In presenting the world premiere of a Christmas musical, Looking for Mrs. Santa Claus, Studio Players clearly hoped to have found an entertaining new holiday show. Sadly, this is not it.
The play is an adaptation by Lexington writer Margaret Price of her own screenplay and book of the same title. The idea is cute enough, to find Santa a mate through a radio dating program, but the plot is an almost incomprehensible jumble of random elements, from stolen greyhounds to a magic banyan tree. Stereotyped characters with no apparent relationship to one another suddenly appear and begin interacting without benefit of introduction, let alone exposition. The dialogue, meant to alternate between comedic and meaningful, is clumsy and confusing, and littered with laughably trite expressions.
The songs by Lisa Palas and Nancy Peacock, whose program bios list impressive credits, are as weak as the script. The lyrics and music are derivative of tired and predictable song types, including three inspirational ballads about believing in yourself, two vampy numbers for the sexpot character, a couple of whiny tunes about loneliness, and the obligatory faux hip-hop piece. The music is at least fairly melodic, but the lyrics are inane from start to finish, replete with exhausted clichés, and set in mind-numbingly sing-song rhythmic patterns with an unvarying ABAB rhyme scheme.
Adding insult to injury, the musical accompaniment to the live singing comes from a prerecorded track, leaving the performers no leeway for expression or nuance, and often dragging down the play's pace with lugubrious tempos.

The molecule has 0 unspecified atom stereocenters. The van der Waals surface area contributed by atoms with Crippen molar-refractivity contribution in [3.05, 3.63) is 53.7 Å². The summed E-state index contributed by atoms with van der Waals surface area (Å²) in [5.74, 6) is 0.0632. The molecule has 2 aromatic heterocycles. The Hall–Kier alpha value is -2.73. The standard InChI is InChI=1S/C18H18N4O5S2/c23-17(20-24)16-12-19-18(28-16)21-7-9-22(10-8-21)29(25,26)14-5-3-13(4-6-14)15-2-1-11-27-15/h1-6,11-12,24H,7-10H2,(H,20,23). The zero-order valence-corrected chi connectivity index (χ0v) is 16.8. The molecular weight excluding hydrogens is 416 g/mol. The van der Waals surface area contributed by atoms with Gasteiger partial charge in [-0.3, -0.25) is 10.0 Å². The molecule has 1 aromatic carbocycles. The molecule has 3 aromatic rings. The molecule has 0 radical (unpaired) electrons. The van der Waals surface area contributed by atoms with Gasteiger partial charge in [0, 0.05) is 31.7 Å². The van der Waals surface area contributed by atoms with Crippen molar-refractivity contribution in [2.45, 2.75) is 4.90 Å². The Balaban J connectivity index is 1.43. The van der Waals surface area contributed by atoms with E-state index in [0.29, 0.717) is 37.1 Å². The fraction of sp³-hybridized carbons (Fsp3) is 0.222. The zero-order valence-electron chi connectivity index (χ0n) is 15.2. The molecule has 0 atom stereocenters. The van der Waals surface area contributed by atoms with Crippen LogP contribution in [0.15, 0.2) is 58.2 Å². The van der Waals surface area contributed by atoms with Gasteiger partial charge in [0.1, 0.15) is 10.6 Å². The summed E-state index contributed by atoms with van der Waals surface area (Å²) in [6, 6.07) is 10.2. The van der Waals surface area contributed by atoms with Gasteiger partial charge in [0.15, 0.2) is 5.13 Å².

At Thursday's opening-night show, lengthy scene changes in the dark, and often in silence, slowed the play even more (the first act alone lasted an hour and a half). The scenery, dominated by flats of painted palms and a large banyan tree center stage, with numerous bits and pieces of crudely representational items, does little to help clarify the hodgepodge of action and locale.
The cast tries hard to entertain the audience, but they are sabotaged by the dreadful material, and as primarily amateur actors, they lack the skill to save the endeavor by community theater esprit alone.
Some of the leading performers are able to let their talent shine through. Chip Becker, as Santa's elf Caperton, has some amusing moments, and, as the mystical Nana Hawkins, Robin Dickerson strives valiantly to bring energy and heart to the play. Dickerson and Millie Hamilton, as Currie who runs a halfway house for unfortunates, demonstrate pleasant singing voices. School for the Creative and Performing Arts students Kenny Dumas and Katie Swim enliven the show as a rapping elf and a miming reindeer.
Director Alberta Labrillazo has done great theatrical work over the years, so it is disappointing to see the lack of polish in Looking for Mrs. Santa Claus. However, given the mishmash of performing talent available to her to fill the large cast, and the paltry play itself, it is possible she did as well as anyone could.
Studio Players should continue to seek effective holiday fare, as it is exactly the type of theater to offer something heartwarming and light for family audiences. It is regrettable that in this particular season, the play it chose is more like a lump of coal in the stocking rather than a chunk of marzipan.